Biofeedback and Self-regulation

, Volume 7, Issue 4, pp 479–490 | Cite as

Neuroleptic-like electroencephalographic changes in schizophrenics through biofeedback

  • Sid J. Schneider
  • Alan T. Pope


Nine schizophrenic patients participated in a study which explored whether EEG feedback techniques could effect changes in the EEG similar to those associated with neuroleptic-induced improvement. During five sessions, each patient was presented feedback signals which continuously refected the discrepancy between characteristics of the patient's EEG power spectral profile and spectral profile characteristics associated by past research with neuroleptic induced clinical improvement. Significant within-session changes were observed for two of three EEG power spectrum bands of interest. No significant session-to-session EEG changes were observed. The results suggest that the EEG of schizophrenics can be temporarily altered, using feedback techniques, in a way that mimics the EEG changes that have been shown to occur with neuroleptic induced clinical improvement.


Power Spectrum Health Psychology Clinical Improvement Past Research Schizophrenic Patient 
These keywords were added by machine and not by the authors. This process is experimental and the keywords may be updated as the learning algorithm improves.


Unable to display preview. Download preview PDF.

Unable to display preview. Download preview PDF.

References notes

  1. 1.
    Munro, D. M.Algorithm: Fast Fourier transform. An application report (Biological signal analysis project). Unpublished manuscript, Engineering in Medicine Laboratory, Department of Electrical Engineering, Imperial College of Science and Technology, London, England, n.d.Google Scholar
  2. 2.
    Spitzer, R. L., Endicott, J., & Robins, E.Research diagnostic criteria (RDC) for a selected group of functional disorders. Instrument No. 58, New York Psychiatric Institute, 1975.Google Scholar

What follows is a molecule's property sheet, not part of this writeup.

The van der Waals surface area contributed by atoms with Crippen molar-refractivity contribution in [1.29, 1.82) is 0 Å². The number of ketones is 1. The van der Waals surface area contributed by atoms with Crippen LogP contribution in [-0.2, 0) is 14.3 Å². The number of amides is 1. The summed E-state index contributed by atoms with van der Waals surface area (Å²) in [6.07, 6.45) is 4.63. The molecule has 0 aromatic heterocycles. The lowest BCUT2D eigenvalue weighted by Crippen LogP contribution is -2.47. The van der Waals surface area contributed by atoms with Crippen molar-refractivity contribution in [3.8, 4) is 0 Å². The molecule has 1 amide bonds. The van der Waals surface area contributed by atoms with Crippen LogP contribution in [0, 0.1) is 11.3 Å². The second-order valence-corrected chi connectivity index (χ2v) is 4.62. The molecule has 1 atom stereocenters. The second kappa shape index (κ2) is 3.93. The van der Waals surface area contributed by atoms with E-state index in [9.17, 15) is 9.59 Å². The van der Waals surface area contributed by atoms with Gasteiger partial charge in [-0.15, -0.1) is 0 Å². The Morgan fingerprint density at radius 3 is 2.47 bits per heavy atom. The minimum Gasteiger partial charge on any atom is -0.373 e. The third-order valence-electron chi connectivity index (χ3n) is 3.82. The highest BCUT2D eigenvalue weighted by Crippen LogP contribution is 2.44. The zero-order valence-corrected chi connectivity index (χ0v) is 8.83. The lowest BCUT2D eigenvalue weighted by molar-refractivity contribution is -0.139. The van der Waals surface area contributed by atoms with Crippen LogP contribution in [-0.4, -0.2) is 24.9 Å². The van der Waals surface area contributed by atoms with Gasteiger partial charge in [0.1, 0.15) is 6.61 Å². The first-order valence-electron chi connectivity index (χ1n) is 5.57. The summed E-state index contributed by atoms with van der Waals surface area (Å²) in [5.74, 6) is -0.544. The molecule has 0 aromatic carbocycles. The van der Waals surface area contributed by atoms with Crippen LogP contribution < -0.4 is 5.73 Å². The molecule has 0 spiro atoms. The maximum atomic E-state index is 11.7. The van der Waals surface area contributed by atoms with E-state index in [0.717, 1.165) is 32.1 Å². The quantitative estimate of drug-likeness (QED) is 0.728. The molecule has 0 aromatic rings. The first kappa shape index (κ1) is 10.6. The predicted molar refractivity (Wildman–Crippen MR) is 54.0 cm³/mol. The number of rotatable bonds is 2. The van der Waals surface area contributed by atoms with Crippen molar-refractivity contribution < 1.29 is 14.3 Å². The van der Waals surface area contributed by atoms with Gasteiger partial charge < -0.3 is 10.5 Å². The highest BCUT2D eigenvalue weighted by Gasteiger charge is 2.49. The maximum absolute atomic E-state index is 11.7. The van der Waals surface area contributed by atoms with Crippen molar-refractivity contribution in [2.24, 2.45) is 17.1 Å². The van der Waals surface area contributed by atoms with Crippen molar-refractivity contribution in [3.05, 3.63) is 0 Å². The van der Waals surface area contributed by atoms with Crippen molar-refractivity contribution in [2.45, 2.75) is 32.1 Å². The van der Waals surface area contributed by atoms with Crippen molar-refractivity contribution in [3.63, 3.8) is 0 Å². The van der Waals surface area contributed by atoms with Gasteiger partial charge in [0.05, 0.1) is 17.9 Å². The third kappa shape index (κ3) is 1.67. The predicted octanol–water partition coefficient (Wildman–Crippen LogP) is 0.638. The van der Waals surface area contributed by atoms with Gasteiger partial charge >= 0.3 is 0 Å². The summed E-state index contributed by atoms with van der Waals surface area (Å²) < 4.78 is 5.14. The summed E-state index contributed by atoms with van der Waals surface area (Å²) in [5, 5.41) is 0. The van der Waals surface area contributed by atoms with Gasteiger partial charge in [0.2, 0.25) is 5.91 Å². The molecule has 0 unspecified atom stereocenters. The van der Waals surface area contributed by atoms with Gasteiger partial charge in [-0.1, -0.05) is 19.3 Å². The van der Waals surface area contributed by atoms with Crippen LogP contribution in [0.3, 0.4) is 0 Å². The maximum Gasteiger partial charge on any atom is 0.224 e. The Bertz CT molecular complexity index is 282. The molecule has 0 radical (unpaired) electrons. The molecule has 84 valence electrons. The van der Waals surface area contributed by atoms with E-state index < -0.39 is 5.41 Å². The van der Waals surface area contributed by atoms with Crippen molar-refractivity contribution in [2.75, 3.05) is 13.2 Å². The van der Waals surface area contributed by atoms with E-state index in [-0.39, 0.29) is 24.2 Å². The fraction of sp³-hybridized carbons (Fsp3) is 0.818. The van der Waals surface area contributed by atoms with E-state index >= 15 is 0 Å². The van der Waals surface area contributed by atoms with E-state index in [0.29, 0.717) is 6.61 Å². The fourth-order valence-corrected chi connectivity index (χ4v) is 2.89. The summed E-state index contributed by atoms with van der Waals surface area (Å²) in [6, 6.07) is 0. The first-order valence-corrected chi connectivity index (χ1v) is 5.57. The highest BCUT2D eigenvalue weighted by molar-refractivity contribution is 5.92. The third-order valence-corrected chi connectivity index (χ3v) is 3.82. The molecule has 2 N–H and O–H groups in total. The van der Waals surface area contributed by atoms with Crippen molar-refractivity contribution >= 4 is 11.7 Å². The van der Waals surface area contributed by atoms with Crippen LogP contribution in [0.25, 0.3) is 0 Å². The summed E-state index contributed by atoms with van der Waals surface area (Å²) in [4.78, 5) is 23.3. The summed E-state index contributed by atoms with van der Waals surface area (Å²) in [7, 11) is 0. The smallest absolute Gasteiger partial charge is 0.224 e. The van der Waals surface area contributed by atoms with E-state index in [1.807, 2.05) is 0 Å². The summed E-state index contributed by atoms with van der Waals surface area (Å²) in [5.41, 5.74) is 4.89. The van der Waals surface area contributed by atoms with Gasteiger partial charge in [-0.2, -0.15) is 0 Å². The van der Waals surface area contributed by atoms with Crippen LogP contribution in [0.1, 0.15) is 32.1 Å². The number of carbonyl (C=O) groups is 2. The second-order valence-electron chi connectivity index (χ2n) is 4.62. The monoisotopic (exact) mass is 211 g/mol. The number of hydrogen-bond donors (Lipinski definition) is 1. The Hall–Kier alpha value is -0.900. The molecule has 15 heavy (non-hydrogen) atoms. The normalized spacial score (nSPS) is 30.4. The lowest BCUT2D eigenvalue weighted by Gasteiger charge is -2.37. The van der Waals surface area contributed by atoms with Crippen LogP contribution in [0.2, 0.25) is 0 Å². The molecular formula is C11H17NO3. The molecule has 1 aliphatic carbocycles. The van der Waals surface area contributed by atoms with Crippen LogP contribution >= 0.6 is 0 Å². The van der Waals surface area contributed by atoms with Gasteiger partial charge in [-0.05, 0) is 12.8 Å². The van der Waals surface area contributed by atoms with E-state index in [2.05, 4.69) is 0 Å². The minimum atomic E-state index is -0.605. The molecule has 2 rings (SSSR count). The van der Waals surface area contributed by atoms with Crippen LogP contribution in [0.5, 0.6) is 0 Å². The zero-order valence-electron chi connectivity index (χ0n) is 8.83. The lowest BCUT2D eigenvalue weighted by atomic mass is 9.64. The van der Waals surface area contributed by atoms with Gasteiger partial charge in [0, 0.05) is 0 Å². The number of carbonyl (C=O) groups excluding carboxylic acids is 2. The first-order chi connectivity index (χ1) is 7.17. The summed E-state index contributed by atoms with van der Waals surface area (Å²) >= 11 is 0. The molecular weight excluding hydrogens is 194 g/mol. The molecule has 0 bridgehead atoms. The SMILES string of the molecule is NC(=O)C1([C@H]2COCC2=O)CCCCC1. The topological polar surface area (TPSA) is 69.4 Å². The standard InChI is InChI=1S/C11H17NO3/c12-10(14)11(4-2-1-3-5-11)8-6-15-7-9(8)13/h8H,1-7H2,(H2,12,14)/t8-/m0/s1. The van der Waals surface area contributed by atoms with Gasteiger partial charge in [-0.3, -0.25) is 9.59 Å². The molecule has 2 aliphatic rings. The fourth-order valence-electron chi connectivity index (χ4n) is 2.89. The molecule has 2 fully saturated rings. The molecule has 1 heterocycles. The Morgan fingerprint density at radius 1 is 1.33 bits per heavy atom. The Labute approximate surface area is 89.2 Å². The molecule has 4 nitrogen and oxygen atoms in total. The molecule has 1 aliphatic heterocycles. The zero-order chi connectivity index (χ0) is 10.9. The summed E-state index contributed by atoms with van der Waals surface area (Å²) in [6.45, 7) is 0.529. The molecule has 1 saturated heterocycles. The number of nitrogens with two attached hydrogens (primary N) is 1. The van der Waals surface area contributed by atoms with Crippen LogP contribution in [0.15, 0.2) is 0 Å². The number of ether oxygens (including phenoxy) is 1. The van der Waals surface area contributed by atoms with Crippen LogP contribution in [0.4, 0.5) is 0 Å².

1. 3.
    Beatty, J. Learned regulation of alpha and theta frequency activity in the human electroencephalogram. In G. E. Schwartz & J. Beatty (Eds.),Biofeedback: Theory and research. New York: Academic Press, 1977. Pp. 351–370.Google Scholar
  2. 4.
    Fink, M., Itil, T. M., & Clyde, D. The classification of psychoses by quantitative EEG measures. In J. Wortis (Ed.),Recent advances in biological psychiatry. New York: Plenum, 1966.Google Scholar
  3. 5.
    Giannitrapani, D., & Kayton, L. Schizophrenia and EEG spectral analysis.EEG and Clinical Neurophysiology 1974,36 377–386.Google Scholar
  4. 6.
    Hardt, J. V., & Kamiya, J. Some comments on Plotkin's self-regulation of electroencephalographic alpha.Journal of Experimental Psychology: General 1976,105 100–108.Google Scholar
  5. 7.
    Hawkins, R. C., Doell, S. R., Lindseth, P., Jeffers, V., & Skaggs, S. Anxiety reduction in hospitalized schizophrenics through thermal biofeedback and relaxation training.Perceptual and Motor Skills 1980,51 475–482.Google Scholar
  6. 8.
    Itil, T. M. Qualitative and quantitative EEG findings in schizophrenia.Schizophrenia Bulletin 1977,3 61–79.Google Scholar